As she explained to me in a recent email: “After the release of Slow Dirty Tears, I was writing new material with Ida Akesson at a fair speed, but then I adopted my first child. It was something I had yearned for, for a very long period and all my attention went into working with a baby who was unable to make eye contact and who hated her skin to be touched.
“It was the most incredible journey and I spent my time learning about sensory issues, attachment issues and I studied at, and filmed a great deal for, the Post-Adoption Centre, where I got amazing support and garnered great knowledge which has led to my daughter, now nine years old, being the most wonderful bright lovely girl. I also adopted a beautiful second daughter.”
Gina’s two girls made a guest appearance with The Raincoats at their LLGFF performance, and surely a visit to a Girls Rock Camp cannot be too far off for the young ‘uns.
Slowly but surely, then, Gina is amassing a body of work. The day before the book launch, she had a solo gig at Barden’s Boudoir in London. A vision in Bet Lynch tartiness, she played guitar and sang, accompanied by backing tapes and Super 8 films, some of them 30 years old. Whereas her early Raincoats’ recordings feature a very undeveloped voice, which she acknowledges was quite timid, Gina now has a very strong on-stage persona, with a voice pickled in bitterness. “I can’t stand this bottling things up,” she told me years back.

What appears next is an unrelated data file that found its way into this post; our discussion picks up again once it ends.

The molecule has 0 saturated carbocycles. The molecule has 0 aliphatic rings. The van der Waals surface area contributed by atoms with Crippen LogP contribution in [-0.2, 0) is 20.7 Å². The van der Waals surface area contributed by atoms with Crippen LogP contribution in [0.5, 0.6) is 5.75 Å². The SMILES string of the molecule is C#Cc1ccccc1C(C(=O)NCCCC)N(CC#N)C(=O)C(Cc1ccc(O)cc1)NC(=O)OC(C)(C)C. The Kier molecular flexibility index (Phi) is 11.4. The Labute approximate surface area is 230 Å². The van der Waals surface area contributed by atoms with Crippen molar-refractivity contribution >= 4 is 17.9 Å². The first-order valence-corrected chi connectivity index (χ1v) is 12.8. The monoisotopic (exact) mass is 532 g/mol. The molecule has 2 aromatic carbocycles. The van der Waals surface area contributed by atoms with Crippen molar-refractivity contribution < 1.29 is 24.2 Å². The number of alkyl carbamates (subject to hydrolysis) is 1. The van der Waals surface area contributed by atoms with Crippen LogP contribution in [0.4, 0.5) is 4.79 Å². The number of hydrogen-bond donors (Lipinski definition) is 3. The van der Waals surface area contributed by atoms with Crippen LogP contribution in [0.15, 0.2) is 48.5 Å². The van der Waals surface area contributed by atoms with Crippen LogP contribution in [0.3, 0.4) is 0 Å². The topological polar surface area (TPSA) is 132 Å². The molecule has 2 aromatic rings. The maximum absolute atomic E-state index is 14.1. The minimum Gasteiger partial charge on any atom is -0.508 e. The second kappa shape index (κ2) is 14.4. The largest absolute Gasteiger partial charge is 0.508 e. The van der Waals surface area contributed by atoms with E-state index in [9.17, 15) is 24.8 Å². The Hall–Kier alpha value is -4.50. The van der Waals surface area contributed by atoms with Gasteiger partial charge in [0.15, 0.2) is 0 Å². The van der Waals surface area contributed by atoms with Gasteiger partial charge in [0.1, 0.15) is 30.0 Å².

A teller of tales, she takes situations and spins them out into absurdity, such as on Raincoats track ‘Don’t Be Mean’ from Looking In The Shadows, in which the narrator sees an ex-lover who runs away. She told me she is keen to write new Raincoats material, as she is tired of playing just the old songs, but her bandmate Ana da Silva is less enthusiastic. So, it looks like the new songs will be saved for Gina’s next record.
After her solo rendition of ‘Don’t Be Mean’, an audience member asked: “What sort of guitar do you play?” “Badly!” she retorted. (Actually, Fender Jaguar.) It was a knowing riposte; when they first emerged in the late ’70s, The Raincoats were often chastised for their perceived ineptitude, being rough and ready players more interested in experimenting than perfecting. When we spoke in the ’90s, Gina acknowledged the band had grown into better players, having honed their craft over many years. “There are definite qualities that come with age,” she said with a smile.
Embraced by riot grrrls, Ladyfesters and grungers alike, The Raincoats have been adopted as godmothers for feminist musicians, as one of the few bands who really embraced the label. Cardiff’s Young Marble Giants have previously spoken of being slightly intimidated by the band, having met as newly inked labelmates on Rough Trade Records, as they’d never met women who didn’t shave their legs. But The Raincoats took the newcomers under their wings and the two bands became friends.